Sleep Cycle

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Dr. Philip Grossi
Sunday, 29 June 2014

Disturbances of the sleep cycle are among the most common disturbances associated with psychiatric disorders. The most common sleep disturbance is insomnia but oversleeping can also be an issue.  Insomnia can involve falling asleep (initial insomnia), staying asleep (middle insomnia), or early morning awakening (delayed insomnia). Usually people with this problem do not feel rested when awakened and usually experience irritability, anxiety, fatigue and reduced productivity the following day. I intend to set out the current understanding of the sleep/wake cycle in this blog.

Sleep is a regularly occurring state of unconsciousness resulting from two competing internal processes. Those processes are designated homeostatic which controls the amount of sleep and circadian which controls the timing of sleep. In the homeostatic process the longer one is awake the stronger the drive to sleep. So, as a normal day progresses the homeostatic drive increases and abates when one sleeps. If one is sleep deprived, then the homeostatic process increases to become overwhelming.  The circadian process is a synchronization of many bodily processes which starts with an area called the suprachiasmatic nucleus in the hypothalamus. Signals from that nucleus influence the sleep/wake cycle, hormone release, body temperature, and other physiological systems. It is the opposition of these two systems that consolidates sleep and wakefulness into discrete periods. The opposition can be thought of as similar to a teeter totter. When weight is added to one end that end falls, when weight is added to the other end or weight is taken from the original end, then the balance shifts. So the wake promoting and sleep promoting work to inhibit one another. If wake promoting activity is higher then sleep promoting is inhibited and one is awake. I sleep promoting activity is greater, then wake promoting is inhibited and one is asleep.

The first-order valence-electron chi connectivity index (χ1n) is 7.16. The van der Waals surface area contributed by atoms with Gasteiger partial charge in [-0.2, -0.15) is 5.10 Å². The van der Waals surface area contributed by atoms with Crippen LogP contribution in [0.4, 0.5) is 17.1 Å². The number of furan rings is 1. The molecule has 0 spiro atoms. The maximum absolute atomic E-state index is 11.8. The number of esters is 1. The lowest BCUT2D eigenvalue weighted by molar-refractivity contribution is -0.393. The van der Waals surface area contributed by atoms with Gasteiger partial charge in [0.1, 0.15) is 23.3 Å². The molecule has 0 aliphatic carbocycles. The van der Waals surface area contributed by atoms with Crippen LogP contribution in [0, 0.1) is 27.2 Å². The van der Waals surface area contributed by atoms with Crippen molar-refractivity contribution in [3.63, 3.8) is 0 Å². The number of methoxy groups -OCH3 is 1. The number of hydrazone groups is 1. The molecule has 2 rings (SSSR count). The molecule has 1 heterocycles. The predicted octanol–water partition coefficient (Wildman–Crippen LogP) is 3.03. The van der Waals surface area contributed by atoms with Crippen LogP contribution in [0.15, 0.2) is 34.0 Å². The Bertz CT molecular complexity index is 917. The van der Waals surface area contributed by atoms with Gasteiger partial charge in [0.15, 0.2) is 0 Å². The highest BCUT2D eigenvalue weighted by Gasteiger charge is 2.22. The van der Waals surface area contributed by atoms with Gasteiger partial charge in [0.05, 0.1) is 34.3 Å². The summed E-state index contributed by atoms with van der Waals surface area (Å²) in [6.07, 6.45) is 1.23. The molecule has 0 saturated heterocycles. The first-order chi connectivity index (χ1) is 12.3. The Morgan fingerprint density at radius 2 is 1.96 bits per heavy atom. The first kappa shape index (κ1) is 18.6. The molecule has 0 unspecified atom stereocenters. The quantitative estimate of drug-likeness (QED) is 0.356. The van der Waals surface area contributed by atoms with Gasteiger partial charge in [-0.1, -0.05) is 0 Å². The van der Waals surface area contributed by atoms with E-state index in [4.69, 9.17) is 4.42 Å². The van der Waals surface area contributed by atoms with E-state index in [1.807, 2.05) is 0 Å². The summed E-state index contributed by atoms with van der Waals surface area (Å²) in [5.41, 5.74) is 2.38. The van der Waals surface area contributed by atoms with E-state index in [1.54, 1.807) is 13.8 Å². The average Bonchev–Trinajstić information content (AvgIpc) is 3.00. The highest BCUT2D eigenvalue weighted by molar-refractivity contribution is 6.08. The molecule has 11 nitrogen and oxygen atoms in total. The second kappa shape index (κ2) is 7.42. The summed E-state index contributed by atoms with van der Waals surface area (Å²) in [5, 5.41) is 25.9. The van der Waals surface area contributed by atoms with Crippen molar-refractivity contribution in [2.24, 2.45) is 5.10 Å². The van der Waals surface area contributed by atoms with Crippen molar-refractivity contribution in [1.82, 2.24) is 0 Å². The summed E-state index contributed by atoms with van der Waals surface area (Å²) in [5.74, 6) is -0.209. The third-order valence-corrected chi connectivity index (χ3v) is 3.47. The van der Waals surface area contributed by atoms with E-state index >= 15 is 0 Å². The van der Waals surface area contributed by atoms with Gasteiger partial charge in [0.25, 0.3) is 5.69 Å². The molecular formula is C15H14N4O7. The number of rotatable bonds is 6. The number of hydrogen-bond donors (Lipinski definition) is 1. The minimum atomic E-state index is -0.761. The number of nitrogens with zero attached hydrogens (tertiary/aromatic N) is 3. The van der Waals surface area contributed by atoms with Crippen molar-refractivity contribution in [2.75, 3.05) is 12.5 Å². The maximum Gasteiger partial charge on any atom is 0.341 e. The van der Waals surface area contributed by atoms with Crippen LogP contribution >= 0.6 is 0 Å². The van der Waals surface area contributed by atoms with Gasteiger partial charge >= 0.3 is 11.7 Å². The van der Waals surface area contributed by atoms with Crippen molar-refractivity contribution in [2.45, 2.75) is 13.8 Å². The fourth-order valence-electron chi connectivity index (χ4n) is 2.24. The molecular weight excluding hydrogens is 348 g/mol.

The neurobiology and neurophysiology underlying these competing systems is far from clear and established.  It would appear sleep promoting involves GABA, galanin, and melatonin whereas wake promoting involves orexin (hypocretin), norepinephrine, histamine, serotonin, and acetylcholine. GABA is the main inhibitory neurotransmitter in the human brain. Orexin is a peptide produced by neurons in the lateral hypothalamus and tilts the balance toward wakefulness. This discovery was made in narcoleptics who are orexin deficient. GABA is driven by the homeostatic process whereas orexin is driven by the circadian process.

Since the 1960s with the advent of the benzodiazepines the clinical treatment of sleep has focused on the sleep promoting side of the equation. The drugs thus used include all the household names. Doxepin was the first agent aimed to block wakefulness rather than promote sleep. Histamine levels increase during the night which is the likely explanation for H blockers promoting sleep maintenance. With the discovery of the orexin system and its wakefulness promoting actions, a whole new approach has opened for sleep therapeutics. Antagonists that block the orexin receptors inhibit excitatory input to arousal systems and create the conditions for sleep.  Such drugs are on the horizon and should be in the marketplace soon. One such drug, Suvorexant, has demonstrated efficacy at all doses and tolerability. It should be with us in months.

 

 

 

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